Skip to main content

Advertisement

We’d like to understand how you use our websites in order to improve them. Register your interest.

Treatment of horizontal and vertical tidal signals in GPS data: A case study on a floating ice shelf

Abstract

Knowledge of the surface velocity and strain of ice shelves is important in determining their present kinematic state and detecting any change in that state. Data collected using the Global Positioning System (GPS) often plays an important role in determing these parameters, either directly, or as ground-truthing to other techniques such as InSAR. The processing of GPS data on floating ice shelves is complicated by the presence of a distinct vertical tidal signal and large horizontal motions in the data. Over a one hour period, vertical and horizontal movements can be as much as 0.3 metres and 0.1 metres respectively. For such GPS data to be processed using conventional static methods would require the observation period to be split into small (1 hour) segments, and the segments processed separately. Other processing options may include kinematic processing or sequential processing, although these techniques have their own drawbacks. Instead, we have developed software to remove signals based on a priori knowledge of the ice shelf motion. The tidal signal is removed using a local tide model and the horizontal velocity effect is corrected to a specific time epoch. This allows us to process our GPS data in a tide-free, velocity-free environment for a given day using conventional GPS processing software. The corrected GPS data, now largely free from the effects of ice shelf motion, may then be combined to produce high precision velocity and strain rate models of the ice shelf.

References

  1. Bondesan, A., A. Capra, A. Gubellini, and J. Tison, On the use of static GPS measurements to record the tidal response of a small Antarctic ice shelf (Hells Gate Ice Shelf, Victoria Land), Geografia Fisica Dinamica Quaternaria, 17, 123–129, 1994.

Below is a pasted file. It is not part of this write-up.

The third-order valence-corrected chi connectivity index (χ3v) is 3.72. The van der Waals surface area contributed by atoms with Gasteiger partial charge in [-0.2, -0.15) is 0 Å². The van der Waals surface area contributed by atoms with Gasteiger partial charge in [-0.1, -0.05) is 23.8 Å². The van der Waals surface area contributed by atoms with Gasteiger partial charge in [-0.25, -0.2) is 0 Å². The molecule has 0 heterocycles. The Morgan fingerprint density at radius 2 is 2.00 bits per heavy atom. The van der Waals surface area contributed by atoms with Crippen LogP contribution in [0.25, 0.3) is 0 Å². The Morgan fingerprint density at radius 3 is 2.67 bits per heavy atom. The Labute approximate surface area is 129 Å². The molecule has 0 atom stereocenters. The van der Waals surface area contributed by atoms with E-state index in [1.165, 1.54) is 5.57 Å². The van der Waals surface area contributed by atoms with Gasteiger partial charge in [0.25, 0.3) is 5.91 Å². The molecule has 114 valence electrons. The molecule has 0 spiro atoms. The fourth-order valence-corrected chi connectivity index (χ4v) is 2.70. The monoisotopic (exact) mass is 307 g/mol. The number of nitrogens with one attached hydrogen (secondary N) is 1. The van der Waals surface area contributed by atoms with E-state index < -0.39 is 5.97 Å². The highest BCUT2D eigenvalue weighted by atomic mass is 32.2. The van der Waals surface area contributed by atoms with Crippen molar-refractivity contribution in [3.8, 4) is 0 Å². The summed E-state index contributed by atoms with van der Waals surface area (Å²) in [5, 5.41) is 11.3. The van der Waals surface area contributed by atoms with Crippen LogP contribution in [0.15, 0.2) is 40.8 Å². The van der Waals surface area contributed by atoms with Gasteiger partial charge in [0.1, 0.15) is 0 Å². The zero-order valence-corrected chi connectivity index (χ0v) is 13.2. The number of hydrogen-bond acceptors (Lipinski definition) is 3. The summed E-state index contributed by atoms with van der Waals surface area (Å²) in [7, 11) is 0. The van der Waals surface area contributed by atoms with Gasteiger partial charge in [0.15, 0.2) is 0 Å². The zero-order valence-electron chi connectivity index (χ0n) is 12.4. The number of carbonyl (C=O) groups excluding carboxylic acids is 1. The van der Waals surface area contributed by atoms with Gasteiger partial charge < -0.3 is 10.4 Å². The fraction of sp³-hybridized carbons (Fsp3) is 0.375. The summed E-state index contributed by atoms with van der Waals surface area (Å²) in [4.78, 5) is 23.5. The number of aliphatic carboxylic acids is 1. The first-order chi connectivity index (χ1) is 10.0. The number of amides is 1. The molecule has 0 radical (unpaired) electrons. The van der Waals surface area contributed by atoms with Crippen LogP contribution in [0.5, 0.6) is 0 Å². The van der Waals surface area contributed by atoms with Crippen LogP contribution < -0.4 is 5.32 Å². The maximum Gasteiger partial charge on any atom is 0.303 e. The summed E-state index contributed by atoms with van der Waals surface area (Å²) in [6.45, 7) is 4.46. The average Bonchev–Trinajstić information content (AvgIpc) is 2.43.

Google Scholar 

  2. Doake, C. S. M., Gravimetric tidal measurements on Filchner Ronne Ice Shelf, in 7th International Workshop of the Filchner-Ronne Ice Shelf Programme, edited by H. Oerter, pp. 34–39, Alfred-Wegener-Institute for Polar and Marine Research, SchloB Senden, Germany, 1992.

    Google Scholar 

  3. Hughes, T., On the pulling power of ice streams, Journal of Glaciology, 38(128), 125–151, 1992.

    Google Scholar 

  4. King, R. W. and Y. Bock, Documentation for the GAMIT GPS analysis software (version 9.8), Unpublished, Massachusetts Institute of Technology, 1999.

  5. King, M., L. Nguyen, R. Coleman, and P. Morgan, Strategies for high precision processing of GPS measurements with application to the Amery Ice Shelf, East Antarctica, GPS Solutions, 4(1), 2–12, 2000.

    Article  Google Scholar 

  6. MacAyeal, D. R., Numerical simulations of the Ross Sea tides, J. Geophys. Res., 89(C1), 607–615, 1984.

    Article  Google Scholar 

  7. Mader, G. L. and J. R. Mackay, Calibration of GPS antennas, in 1996 Analysis Center Workshop, edited by R. E. Neilan, P. A. Van Scoy, and J. F. Zumberge, pp. 81–105, IGS Central Bureau, Silver Spring, Maryland, 1996.

    Google Scholar 

  8. Pedley, M., J. G. Paren, and J. R. Potter, The tidal spectrum underneath Antarctic ice shelves, J. Geophys. Res., 91(C11), 13001–13009, 1986.

    Article  Google Scholar 

  9. Rignot, E., L. Padman, D. R. MacAyeal, and M. Schmeltz, Observation of ocean tides below the Filchner and Ronne Ice Shelves, Antarctica, using synthetic aperture radar: comparison with tide model predictions, J. Geophys. Res., 105(C8), 19615–19630, 2000.

    Article  Google Scholar 

  10. Robertson, R. A., L. Padman, and G. D. Egbert, Ocean, Ice and Atmosphere, Interactions at the Antarctic Continental Margin, Vol. 75, edited by S. S. Jacobs and R. F. Weiss, pp. 341–369, AGU, Washington, 1998.

  11. Stephenson, S. N., C. S. M. Doake, and J. A. C. Horsfall, Tidal flexure of ice shelves measured by tiltmeter, Nature, 282, 496–497, 1979.

    Article  Google Scholar 

  12. Vaughan, D., Tidal flexure at ice shelf margins, J. Geophys. Res., 100(B4), 6213–6224, 1995.

    Article  Google Scholar 

  13. Wong, A. P. S., N. L. Bindoff, and A. Forbes, Ocean, Ice and Atmosphere, Interactions at the Antarctic Continental Margin, Vol. 75, edited by S. S. Jacobs and R. F. Weiss, pp. 173–187, AGU, Washington, 1998.

Download references

Author information

Affiliations

Authors

Corresponding author

Correspondence to Matt King.

Rights and permissions

Reprints and Permissions

About this article

Verify currency and authenticity via CrossMark

Cite this article

King, M., Coleman, R. & Morgan, P. Treatment of horizontal and vertical tidal signals in GPS data: A case study on a floating ice shelf. Earth Planet Sp 52, 1043–1047 (2000). https://doi.org/10.1186/BF03352328

Download citation

Keywords

  • Tide Model
  • Electronic Distance Measurement
  • Beaver Lake
  • Static Reference System